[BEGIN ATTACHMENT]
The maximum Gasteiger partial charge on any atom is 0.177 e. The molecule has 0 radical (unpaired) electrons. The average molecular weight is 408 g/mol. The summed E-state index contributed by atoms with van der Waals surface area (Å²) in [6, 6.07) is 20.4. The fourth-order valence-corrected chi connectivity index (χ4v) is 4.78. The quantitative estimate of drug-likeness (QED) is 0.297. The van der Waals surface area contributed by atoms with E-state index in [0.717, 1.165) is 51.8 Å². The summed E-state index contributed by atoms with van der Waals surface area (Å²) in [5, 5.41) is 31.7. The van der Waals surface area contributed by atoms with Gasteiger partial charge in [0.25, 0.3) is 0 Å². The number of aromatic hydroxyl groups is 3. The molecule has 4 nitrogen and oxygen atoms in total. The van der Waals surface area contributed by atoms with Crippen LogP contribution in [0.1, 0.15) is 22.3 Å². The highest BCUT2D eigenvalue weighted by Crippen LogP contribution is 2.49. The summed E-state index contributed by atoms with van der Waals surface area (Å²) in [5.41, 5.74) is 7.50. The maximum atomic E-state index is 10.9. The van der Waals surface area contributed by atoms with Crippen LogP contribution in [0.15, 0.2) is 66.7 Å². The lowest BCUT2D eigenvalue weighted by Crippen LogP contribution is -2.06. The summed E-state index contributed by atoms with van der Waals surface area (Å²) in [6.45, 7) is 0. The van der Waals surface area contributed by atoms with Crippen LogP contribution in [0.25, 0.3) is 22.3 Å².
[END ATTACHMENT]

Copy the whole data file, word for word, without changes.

The maximum Gasteiger partial charge on any atom is 0.177 e. The molecule has 0 radical (unpaired) electrons. The average molecular weight is 408 g/mol. The summed E-state index contributed by atoms with van der Waals surface area (Å²) in [6, 6.07) is 20.4. The fourth-order valence-corrected chi connectivity index (χ4v) is 4.78. The quantitative estimate of drug-likeness (QED) is 0.297. The van der Waals surface area contributed by atoms with E-state index in [0.717, 1.165) is 51.8 Å². The summed E-state index contributed by atoms with van der Waals surface area (Å²) in [5, 5.41) is 31.7. The van der Waals surface area contributed by atoms with Gasteiger partial charge in [0.25, 0.3) is 0 Å². The number of aromatic hydroxyl groups is 3. The molecule has 4 nitrogen and oxygen atoms in total. The van der Waals surface area contributed by atoms with Crippen LogP contribution in [0.1, 0.15) is 22.3 Å². The highest BCUT2D eigenvalue weighted by Crippen LogP contribution is 2.49. The summed E-state index contributed by atoms with van der Waals surface area (Å²) in [5.41, 5.74) is 7.50. The maximum atomic E-state index is 10.9. The van der Waals surface area contributed by atoms with Crippen LogP contribution in [0.15, 0.2) is 66.7 Å². The lowest BCUT2D eigenvalue weighted by Crippen LogP contribution is -2.06. The summed E-state index contributed by atoms with van der Waals surface area (Å²) in [6.45, 7) is 0. The van der Waals surface area contributed by atoms with Crippen LogP contribution in [0.25, 0.3) is 22.3 Å².